The prototype algorithm described above automates the processing of a single image. By taking advantage of the underlying programming language of Matlab, it is a simple matter to apply this algorithm in a batch process to analyze thousands of images automatically, or in a continuous process to analyze images as they are generated by a high-throughput process.
Depending on particular IT infrastructure, generated image data might be accessed by MATLAB from files on disk, from a database, or even directly streamed in from the microscopes themselves. Processing and analysis results can be output to a report file, to a database, or perhaps to a web page.
Depending on the nature of the particular steps taken in the image-processing algorithm, an individual image could take from a few seconds to a minute to be processed on a typical desktop computer. Processing the few thousand images in the FlyEx database might then take from half a day to a few days, a time frame that perhaps is acceptable in the context of a research program in developmental biology.
In a pharmaceutical context, however, a typical high-throughput screening library contains one or two million compounds that are tested by an HTS robot at a rate of up to 100,000 compounds per day. A time frame of several months to process these generated images would be an unacceptable delay.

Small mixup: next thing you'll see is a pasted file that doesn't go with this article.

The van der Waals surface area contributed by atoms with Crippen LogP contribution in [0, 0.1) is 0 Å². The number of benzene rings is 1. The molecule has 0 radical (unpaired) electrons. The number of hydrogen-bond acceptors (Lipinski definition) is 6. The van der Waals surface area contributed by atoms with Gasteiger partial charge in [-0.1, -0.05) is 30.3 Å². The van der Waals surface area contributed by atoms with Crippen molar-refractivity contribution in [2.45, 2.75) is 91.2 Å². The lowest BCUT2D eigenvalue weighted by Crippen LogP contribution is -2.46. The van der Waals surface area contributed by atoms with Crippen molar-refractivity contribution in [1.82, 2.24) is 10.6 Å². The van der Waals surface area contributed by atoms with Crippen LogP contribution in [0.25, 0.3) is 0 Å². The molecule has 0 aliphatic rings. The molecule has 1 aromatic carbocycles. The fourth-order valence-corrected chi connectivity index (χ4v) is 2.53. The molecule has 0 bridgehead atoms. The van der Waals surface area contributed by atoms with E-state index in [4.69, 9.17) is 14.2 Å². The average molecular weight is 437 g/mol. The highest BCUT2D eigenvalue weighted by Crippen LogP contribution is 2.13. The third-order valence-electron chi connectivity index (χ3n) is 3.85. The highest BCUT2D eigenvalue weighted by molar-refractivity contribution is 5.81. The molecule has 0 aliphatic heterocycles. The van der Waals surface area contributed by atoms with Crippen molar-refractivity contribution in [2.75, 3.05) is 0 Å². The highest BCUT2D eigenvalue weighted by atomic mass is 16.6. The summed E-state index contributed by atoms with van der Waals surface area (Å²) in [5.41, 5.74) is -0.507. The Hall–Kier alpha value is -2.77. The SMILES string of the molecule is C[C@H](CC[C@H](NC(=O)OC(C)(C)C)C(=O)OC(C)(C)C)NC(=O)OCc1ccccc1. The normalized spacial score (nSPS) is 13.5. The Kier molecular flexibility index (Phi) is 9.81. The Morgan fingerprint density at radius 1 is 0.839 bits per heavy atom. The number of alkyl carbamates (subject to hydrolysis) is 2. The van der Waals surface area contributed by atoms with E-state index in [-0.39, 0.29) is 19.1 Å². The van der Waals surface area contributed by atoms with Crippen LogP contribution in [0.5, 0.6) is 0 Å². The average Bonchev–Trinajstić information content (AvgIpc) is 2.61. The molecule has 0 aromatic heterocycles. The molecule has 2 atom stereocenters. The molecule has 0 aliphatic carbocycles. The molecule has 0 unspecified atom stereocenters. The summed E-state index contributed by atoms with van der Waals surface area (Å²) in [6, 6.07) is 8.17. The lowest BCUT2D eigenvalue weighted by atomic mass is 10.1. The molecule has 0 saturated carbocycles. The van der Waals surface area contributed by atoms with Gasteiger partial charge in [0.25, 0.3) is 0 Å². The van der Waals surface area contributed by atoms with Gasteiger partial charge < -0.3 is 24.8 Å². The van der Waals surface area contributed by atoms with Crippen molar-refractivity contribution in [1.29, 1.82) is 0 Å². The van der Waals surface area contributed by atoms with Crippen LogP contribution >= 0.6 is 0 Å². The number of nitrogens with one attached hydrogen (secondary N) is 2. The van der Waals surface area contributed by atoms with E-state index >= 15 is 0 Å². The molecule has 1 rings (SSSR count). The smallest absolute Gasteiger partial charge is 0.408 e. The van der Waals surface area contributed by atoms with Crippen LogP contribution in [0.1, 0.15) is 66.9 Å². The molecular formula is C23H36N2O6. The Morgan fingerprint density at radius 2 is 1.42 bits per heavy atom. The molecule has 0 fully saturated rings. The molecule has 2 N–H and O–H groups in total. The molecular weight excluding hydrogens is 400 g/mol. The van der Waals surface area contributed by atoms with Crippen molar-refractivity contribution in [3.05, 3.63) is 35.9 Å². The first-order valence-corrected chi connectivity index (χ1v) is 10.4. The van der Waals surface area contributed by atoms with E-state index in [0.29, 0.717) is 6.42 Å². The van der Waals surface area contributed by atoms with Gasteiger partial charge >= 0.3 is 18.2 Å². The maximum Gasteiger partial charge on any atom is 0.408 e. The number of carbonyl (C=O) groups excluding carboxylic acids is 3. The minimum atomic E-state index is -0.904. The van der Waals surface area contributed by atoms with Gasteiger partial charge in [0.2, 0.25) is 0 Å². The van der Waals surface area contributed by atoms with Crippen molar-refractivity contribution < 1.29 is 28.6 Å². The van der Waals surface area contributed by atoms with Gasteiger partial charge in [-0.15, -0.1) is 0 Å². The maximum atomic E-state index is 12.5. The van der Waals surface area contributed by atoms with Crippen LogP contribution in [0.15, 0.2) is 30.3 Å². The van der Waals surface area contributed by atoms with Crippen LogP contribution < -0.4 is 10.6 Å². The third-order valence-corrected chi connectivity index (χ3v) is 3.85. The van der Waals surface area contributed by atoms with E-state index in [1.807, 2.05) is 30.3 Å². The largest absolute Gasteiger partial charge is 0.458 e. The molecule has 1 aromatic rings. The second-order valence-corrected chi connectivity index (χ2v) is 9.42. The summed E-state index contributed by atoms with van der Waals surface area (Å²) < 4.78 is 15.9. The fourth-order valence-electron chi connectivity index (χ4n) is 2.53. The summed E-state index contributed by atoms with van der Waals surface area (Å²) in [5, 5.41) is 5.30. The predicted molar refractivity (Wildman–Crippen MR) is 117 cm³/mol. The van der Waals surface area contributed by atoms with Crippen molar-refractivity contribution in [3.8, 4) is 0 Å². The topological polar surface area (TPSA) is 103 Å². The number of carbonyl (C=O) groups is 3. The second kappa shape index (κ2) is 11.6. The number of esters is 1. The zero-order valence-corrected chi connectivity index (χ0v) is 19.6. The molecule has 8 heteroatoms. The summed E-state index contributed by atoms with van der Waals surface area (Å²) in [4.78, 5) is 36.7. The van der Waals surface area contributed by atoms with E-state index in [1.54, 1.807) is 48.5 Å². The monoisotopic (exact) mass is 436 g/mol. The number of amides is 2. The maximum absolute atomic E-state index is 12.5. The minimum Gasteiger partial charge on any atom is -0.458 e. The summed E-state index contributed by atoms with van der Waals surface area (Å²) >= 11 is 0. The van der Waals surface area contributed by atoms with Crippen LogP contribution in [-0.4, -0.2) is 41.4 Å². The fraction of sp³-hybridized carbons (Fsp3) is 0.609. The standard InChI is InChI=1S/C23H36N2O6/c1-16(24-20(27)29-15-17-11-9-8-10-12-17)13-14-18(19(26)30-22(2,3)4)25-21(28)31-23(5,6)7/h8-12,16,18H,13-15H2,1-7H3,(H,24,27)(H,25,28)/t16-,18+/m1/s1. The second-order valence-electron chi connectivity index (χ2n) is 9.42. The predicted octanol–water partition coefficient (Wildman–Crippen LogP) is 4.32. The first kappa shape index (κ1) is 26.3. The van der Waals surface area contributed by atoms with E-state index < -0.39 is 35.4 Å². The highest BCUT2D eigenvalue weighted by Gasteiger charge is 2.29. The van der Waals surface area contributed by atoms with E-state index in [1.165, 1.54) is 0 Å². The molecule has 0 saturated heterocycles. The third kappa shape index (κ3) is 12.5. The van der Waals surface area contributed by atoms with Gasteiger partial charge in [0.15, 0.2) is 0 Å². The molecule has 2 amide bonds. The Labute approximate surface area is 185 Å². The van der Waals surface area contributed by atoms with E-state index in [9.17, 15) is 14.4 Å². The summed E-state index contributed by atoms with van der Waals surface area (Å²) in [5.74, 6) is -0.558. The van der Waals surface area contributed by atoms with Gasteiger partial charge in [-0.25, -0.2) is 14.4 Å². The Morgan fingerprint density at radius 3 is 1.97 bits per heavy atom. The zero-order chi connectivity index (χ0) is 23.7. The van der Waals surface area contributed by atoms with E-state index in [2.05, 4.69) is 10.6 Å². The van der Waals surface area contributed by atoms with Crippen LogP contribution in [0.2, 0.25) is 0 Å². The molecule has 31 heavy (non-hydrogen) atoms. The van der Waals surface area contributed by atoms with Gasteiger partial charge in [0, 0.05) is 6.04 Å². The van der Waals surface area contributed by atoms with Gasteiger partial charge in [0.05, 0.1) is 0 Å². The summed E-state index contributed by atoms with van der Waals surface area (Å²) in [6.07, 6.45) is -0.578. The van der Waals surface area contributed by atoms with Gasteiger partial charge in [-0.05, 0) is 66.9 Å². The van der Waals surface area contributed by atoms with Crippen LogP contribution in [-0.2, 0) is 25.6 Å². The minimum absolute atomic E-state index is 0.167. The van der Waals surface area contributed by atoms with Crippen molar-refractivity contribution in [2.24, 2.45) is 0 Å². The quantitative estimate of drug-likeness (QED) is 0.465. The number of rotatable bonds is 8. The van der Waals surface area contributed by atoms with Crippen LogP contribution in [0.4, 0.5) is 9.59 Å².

Parallel Computing Toolbox enables scientists to solve computationally intensive problems using MATLAB on multicore and multiprocessor computers, or scaled to a cluster, using Distributed Computing Server. By distributing the processing of high-throughput screening data across multiple computers, researchers can decrease analysis time by orders of magnitude.
Simple parallel-programming constructs, such as parallel for-loops, allow scientists to convert algorithms to run in parallel with minimal code changes and at a high level without programming for specific hardware and network architectures (Figure 2).
It is crucial that scientists are able to easily convert their algorithms to work in parallel while remaining at this high level, without needing to become experts in the traditionally complex techniques of programming for high-performance computing.
Future Trends and Requirements
It is already a clichéd concept that the new technologies currently expanding the boundaries of pharmaceutical and biomedical research are generating ever-increasing amounts of data, and that automated analysis algorithms and efficient use of parallelization using computer clusters are vital if we want to avoid an analysis bottleneck and allow science to proceed at its own rapid pace.
Tools are, therefore, needed to enable the prototyping, automation, and easy parallelization of these algorithms. The use of technical computing environments such as those described in this article allow scientists to move rapidly from interactively visualizing data, to prototyping a processing algorithm, to automation, to a high-throughput solution in a single environment.
Adoption of these techniques will allow science to avoid analysis bottlenecks and to continue to proceed at its own pace, even in a high-throughput context.